A folate deficiency can result from a diet low in fresh fruits and vegetables. Some health conditions like celiac disease and certain medications can also cause it.
Folate, or folic acid, is a type of B vitamin. It helps to:
- make DNA
- repair DNA
- produce red blood cells (RBCs)
If you don’t have enough folate in your diet, you may end up with a folate deficiency. Certain drinks and foods, such as citrus juices and dark green vegetables, are particularly good sources of folate.
Not eating enough folate can lead to a deficiency in just a few weeks. Deficiency may also occur if you have a condition or genetic mutation that prevents your body from absorbing or converting folate to its usable form.
Folate deficiency can cause anemia. Anemia is a condition in which you have too few RBCs. Anemia can deprive your tissues of oxygen it needs because RBCs carry the oxygen. This may affect their function.
Folate is particularly important in people with uteruses of childbearing age. A folate deficiency during pregnancy can lead to birth irregularities.
Most people get enough folate from food. Many foods now have
The symptoms of folate deficiency are often subtle. They include:
- gray hair
- mouth sores
- tongue swelling
- growth problems
- peripheral neuropathy (the result of damage to one or more groups of nerves)
The symptoms of anemia that occur due to folate deficiency include:
- persistent fatigue
- pale skin
- shortness of breath
Folate is a water-soluble vitamin. It dissolves in water and isn’t stored in your fat cells. This means that you need to keep taking folate, as your body can’t develop a reserve.
People release excess amounts of water-soluble vitamins in their urine.
The causes of folate deficiency include:
A diet low in fresh fruits, vegetables, and fortified cereals is the main cause of folate deficiency. In addition, overcooking your food can sometimes destroy the vitamins. Folate levels in your body can become low in just a few weeks if you don’t eat enough folate-rich foods.
Conditions that affect absorption in the gastrointestinal tract can cause folate deficiencies. They include:
- Crohn’s disease
- celiac disease
- certain types of cancers
- severe kidney problems that require dialysis
Some people have a genetic mutation that hinders their body from properly and efficiently converting dietary or supplemental folate to its usable form, methylfolate.
Medication side effects
Certain medications can cause folate deficiency. These include:
Excessive alcohol intake
Alcohol interferes with folate absorption. It also increases folate excretion through the urine.
Factors that may increase the likelihood of having a folate deficiency include:
- heavy alcohol abuse
- being of childbearing age
- eating overcooked foods
- consuming a vitamin-poor diet
- medical conditions, such as sickle cell disease
- low socioeconomic status
- elderly people living in institutions
- a genetic polymorphism in the MTHFR gene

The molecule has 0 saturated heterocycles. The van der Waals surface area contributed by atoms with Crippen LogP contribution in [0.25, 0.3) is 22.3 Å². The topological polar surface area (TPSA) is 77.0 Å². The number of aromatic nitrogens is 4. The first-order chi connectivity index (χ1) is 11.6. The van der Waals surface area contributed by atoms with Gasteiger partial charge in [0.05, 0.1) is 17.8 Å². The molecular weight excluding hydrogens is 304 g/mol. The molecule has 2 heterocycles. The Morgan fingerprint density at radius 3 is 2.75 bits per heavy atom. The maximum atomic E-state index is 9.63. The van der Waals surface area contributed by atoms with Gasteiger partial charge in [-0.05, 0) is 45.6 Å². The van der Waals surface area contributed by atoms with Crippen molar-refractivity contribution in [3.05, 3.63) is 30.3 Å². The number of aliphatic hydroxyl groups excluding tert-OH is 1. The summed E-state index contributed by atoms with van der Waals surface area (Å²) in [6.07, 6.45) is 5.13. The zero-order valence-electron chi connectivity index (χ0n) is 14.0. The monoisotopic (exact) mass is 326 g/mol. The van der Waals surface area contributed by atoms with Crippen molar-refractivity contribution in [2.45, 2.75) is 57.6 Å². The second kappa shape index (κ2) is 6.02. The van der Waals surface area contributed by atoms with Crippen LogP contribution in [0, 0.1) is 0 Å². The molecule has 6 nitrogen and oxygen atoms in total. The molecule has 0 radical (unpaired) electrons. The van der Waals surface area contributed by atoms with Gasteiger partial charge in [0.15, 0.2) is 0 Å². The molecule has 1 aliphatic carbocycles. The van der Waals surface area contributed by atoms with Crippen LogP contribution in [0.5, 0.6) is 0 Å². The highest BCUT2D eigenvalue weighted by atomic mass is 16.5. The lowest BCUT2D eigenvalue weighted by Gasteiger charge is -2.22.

- malabsorption syndromes, such as celiac disease and inflammatory bowel disease
- certain medications
Folic acid is especially important in pregnancy. Folic acid can help prevent certain birth irregularities called neural tube defects in babies. Neural tube defects are serious as they affect the spinal cord or brain. They include:
- Spina bifida. This a condition that occurs when a baby’s spinal cord or brain don’t fully develop in the womb. Babies born with spina bifida may require surgery, and often have paralysis and other physical disabilities.
- Anencephaly. This is a condition where a baby’s brain and skull don’t completely form in the womb. In most cases, babies with anencephaly are stillborn or die shortly after birth.
All people of childbearing age should get enough folic acid
These birth irregularities occur very early in a pregnancy, usually before a person knows they’re pregnant. Since many pregnancies aren’t planned, experts recommend that all people of childbearing age get adequate amounts of folic acid even if they aren’t trying to get pregnant.
Folate is required for the normal production of RBCs. Complications of a deficiency may include:
- megaloblastic anemia, which means the RBCs are larger than normal and not fully developed
- low levels of white blood cells and platelets
- serious birth irregularities in the spinal cord and brain of a developing fetus, which are called neural tube defects
- peripheral neuropathy
Folate deficiency is diagnosed with a blood test. Doctors will often test the folate levels of pregnant people during their prenatal checkups.
At-home testing kits are also available.
Treatment involves increasing the dietary intake of folate. You can also take a folate or folic acid supplement.
Those with a genetic mutation that affects folate absorption, known as MTHFR, need to take methylated folate in order to avoid deficiency.
Folate is frequently combined with other B vitamins in supplements. These are sometimes called B complex vitamins.
Pregnant people should completely avoid alcohol, and everyone else with a folate deficiency should decrease their alcohol intake.
Eat a nutritious diet to prevent folate deficiency. Foods that contain high amounts of folate include:
- leafy, green vegetables, such as broccoli and spinach
- Brussels sprouts
- fruits, such as bananas and melons
- tomato juice
- liver meat
- wheat bran
- fortified cereals
The recommended folate dose is 400 micrograms per day. People who may become pregnant should take a folate supplement. Folate is critical for normal fetal growth.
If you have MTHFR, you should avoid foods that are fortified with folic acid. Certain variants of this genetic mutation prevent the breakdown of folic acid to methylfolate.
People who take medications known to cause folate deficiency should take a supplement as well, but it’s important to check with a doctor first.